THE FOURTH AWAKENS

RED, WHITE & BLUE – PART 2

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This Fourth of July marked Sonya Trout’s first since returning to America from Australia.

She lived most of her life there, spent most of her Independence Days halfway ’round the world. For the last half-year, though, she’s been Kilgore’s Main Street & Special Event Coordinator, which put the bulk of the planning for Wednesday’s ‘Extravaganza’ on her shoulders.

With thousands of people turning out, food vendors lining up along Wood Street, children running back-and-forth, music blaring and fireworks blasting overhead, Trout basked in the energy at Kilgore City Park.

“It definitely gives you a great sense of pride in the United States and also in the community we live in, in Kilgore,” she said Friday, still coming down seeing stars Wednesday. “People are so proud of the place they live and proud of the freedoms they have. Just being able to join in that kind of celebration was really nice for me and for my husband.”

Turnout was hard to estimate, Trout said, suggesting as many as 5,000 people gathered at the park, especially for the 20-minute fireworks show that lit the skies to close the night. Even more were clustered throughout downtown Kilgore.

That’s the key element of such a community event, she added.

“It’s definitely the people: they give the energy, the community coming together” alongside vendors and volunteers, entertainers and entrepreneurs. It’s a sign of a thriving, healthy city: “Just all the people who are coming together to enjoy a couple of hours together at City Park.”

Kilgore Mayor Ronnie Spradlin’s wardrobe was an explosive mixture of red, white and blue, from hat, to shirt to socks and accessories.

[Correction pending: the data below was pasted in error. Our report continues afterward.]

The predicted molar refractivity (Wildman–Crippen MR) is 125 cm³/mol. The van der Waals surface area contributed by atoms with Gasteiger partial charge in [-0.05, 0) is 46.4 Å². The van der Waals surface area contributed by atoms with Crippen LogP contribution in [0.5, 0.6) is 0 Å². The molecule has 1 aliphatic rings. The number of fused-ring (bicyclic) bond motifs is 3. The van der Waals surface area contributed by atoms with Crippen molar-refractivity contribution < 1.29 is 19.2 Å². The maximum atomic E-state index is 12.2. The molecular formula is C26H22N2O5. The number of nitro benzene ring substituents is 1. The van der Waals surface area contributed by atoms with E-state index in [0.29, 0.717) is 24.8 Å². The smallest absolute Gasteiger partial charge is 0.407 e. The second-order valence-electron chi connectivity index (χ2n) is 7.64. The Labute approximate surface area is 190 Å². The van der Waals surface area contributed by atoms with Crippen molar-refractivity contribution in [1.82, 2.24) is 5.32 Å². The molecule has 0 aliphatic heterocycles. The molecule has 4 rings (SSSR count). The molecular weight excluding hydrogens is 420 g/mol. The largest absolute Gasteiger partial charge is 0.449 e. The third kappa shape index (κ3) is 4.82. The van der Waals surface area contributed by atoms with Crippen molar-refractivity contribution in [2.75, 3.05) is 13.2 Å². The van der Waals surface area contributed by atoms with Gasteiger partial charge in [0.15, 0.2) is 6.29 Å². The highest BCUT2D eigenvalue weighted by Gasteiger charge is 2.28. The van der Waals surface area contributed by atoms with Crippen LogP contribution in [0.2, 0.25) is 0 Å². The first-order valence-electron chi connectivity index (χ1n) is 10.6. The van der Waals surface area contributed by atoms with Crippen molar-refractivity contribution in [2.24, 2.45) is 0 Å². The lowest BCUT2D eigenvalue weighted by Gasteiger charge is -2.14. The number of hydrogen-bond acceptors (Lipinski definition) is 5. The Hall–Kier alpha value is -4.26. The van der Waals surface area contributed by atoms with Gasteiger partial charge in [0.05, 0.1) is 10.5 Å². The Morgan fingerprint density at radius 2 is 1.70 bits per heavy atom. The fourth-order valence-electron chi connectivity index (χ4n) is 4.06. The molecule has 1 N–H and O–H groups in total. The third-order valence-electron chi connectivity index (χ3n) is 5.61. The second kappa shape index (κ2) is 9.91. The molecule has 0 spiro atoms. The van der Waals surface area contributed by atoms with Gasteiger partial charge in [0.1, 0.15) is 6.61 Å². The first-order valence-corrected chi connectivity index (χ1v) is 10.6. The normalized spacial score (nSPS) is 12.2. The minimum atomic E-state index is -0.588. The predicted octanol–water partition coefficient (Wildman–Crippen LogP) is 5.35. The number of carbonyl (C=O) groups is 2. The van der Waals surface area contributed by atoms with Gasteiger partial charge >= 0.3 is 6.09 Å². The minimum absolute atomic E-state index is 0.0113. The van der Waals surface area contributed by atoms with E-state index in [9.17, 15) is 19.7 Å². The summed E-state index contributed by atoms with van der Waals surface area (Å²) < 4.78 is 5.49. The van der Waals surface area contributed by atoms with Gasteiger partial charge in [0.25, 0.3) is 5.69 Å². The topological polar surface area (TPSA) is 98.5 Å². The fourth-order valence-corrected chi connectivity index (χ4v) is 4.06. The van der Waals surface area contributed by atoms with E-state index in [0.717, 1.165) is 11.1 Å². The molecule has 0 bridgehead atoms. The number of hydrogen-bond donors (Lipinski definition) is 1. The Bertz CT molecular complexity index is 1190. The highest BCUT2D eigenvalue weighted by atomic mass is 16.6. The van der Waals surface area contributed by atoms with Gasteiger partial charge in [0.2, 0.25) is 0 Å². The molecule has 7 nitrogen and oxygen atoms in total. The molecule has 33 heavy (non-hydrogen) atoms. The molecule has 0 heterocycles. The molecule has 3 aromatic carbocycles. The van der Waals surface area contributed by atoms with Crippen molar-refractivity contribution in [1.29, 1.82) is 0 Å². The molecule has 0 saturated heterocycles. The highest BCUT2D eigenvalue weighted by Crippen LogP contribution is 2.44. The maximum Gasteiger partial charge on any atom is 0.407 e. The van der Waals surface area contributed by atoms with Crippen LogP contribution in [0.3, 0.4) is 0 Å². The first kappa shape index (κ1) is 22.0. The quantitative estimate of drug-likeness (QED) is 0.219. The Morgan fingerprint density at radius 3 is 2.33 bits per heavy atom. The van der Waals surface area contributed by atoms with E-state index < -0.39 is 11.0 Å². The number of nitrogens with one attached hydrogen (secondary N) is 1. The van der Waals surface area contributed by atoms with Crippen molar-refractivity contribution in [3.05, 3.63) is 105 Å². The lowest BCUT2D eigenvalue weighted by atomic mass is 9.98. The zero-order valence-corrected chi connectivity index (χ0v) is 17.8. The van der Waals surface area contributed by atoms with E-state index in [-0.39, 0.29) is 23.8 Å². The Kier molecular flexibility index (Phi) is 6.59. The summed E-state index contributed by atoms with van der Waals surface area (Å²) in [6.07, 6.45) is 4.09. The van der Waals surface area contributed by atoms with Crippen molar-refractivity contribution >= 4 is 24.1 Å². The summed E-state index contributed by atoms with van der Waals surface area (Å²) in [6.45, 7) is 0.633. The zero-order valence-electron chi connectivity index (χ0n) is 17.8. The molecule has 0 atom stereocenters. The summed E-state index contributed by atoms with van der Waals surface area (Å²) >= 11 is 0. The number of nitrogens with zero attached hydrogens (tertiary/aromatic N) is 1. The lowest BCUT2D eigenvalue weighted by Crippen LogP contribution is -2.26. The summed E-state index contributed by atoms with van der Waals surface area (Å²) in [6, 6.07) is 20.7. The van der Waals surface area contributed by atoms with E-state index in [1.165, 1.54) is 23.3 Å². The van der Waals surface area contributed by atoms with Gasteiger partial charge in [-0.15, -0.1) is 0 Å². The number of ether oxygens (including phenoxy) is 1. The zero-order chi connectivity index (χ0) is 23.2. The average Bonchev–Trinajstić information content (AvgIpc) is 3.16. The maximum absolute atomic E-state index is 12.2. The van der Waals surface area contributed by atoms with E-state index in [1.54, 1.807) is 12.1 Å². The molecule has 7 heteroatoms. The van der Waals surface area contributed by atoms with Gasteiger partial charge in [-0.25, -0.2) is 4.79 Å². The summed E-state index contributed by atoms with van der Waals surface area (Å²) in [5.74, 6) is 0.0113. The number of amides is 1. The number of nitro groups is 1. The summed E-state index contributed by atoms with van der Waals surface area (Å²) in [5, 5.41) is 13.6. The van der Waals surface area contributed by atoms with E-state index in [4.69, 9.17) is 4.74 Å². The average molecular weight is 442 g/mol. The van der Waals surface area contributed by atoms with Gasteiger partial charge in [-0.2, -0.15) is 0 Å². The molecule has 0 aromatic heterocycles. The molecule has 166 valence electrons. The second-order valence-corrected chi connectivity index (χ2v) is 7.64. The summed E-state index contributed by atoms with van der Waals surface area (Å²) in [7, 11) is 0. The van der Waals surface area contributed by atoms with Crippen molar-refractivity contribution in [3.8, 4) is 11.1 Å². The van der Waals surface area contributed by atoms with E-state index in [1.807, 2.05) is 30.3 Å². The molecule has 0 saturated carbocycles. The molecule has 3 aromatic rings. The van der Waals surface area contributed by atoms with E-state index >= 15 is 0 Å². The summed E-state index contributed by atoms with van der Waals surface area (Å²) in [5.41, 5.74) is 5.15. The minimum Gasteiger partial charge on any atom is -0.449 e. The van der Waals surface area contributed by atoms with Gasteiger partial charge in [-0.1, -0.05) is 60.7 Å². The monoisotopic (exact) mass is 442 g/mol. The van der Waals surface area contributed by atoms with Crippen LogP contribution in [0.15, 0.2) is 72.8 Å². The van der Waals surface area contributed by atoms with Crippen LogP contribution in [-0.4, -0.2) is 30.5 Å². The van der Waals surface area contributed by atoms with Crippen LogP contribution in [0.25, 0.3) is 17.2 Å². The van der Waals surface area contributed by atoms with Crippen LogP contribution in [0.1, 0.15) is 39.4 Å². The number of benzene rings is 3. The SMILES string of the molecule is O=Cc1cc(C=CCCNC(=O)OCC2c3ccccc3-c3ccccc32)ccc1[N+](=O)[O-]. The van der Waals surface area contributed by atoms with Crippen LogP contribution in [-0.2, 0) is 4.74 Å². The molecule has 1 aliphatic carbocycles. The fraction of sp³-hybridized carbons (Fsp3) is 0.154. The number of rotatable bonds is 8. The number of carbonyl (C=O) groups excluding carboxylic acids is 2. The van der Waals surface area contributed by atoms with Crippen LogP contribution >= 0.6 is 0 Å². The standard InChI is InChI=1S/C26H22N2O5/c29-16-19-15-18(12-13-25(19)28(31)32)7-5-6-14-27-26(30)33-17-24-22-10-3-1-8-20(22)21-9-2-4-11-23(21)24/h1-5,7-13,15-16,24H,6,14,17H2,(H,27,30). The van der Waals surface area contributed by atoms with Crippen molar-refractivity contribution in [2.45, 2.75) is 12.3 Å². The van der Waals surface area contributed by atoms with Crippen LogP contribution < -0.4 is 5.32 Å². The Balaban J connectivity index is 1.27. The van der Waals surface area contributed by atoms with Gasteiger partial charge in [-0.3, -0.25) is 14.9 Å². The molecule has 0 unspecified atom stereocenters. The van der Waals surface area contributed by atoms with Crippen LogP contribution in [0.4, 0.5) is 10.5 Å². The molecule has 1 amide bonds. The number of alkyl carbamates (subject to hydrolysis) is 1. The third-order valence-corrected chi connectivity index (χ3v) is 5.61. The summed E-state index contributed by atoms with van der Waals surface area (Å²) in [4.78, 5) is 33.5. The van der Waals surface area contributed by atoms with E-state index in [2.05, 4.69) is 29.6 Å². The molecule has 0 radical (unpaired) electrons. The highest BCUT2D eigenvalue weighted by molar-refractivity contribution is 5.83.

“It was a nice, family event. That’s the comment that was made over and over,” he said. “There were more children than adults there – a lot of three-generation families.

“There were wheelchairs, there were walkers, there were canes, there were skateboards, there were bicycles, there were strollers … That’s what gives the city its identity, when we have families that can enjoy time together and be proud of what they’re a part of.”

The Fourth festival’s fare became a major theme.

“The response we had from the community for the food vendors was amazing,” Sonya said, with 11 lined up along Wood Street serving everything from handmade fries to soft serve ice cream, turkey legs, snow cones, grill staples and more. “The majority of them sold out completely. They were overwhelmed, and the people’s response was what great quality and what a great offering was available.

The event was large enough to have energy but still small enough to enjoy, said Brookshire’s Joseph Stephens, echoing praise for the night’s buffet.

“We had great variety, just any type of food you wanted was available there for you,” he said. “You were able to walk around and see people and fellowship and talk to people. It signifies our right to be free every day, to be able to come and go and to enjoy our friends and our family.”

For Kilgore City Manager Josh Selleck, it’s a success to see Kilgore City Park overflow, and he’s pleased the second year of the Fourth of July Extravaganza drew so many revelers.

“That’s the way you’re supposed to spend your Fourth of July: there’s supposed to be family, fireworks, community. I’m just proud of Kilgore and all our incredible staff that made it happen,” he added, praising Kilgore’s police officers, firefighters, Main Street workers, street crews and other employees who pitched in to host residents and visitors. “I think that patriotism goes beyond just saluting the flag, that it starts much more granularly, that it starts with community. It’s about loving your community, loving the people around you that you live with.

“It was a celebration of all-great-things-America.”

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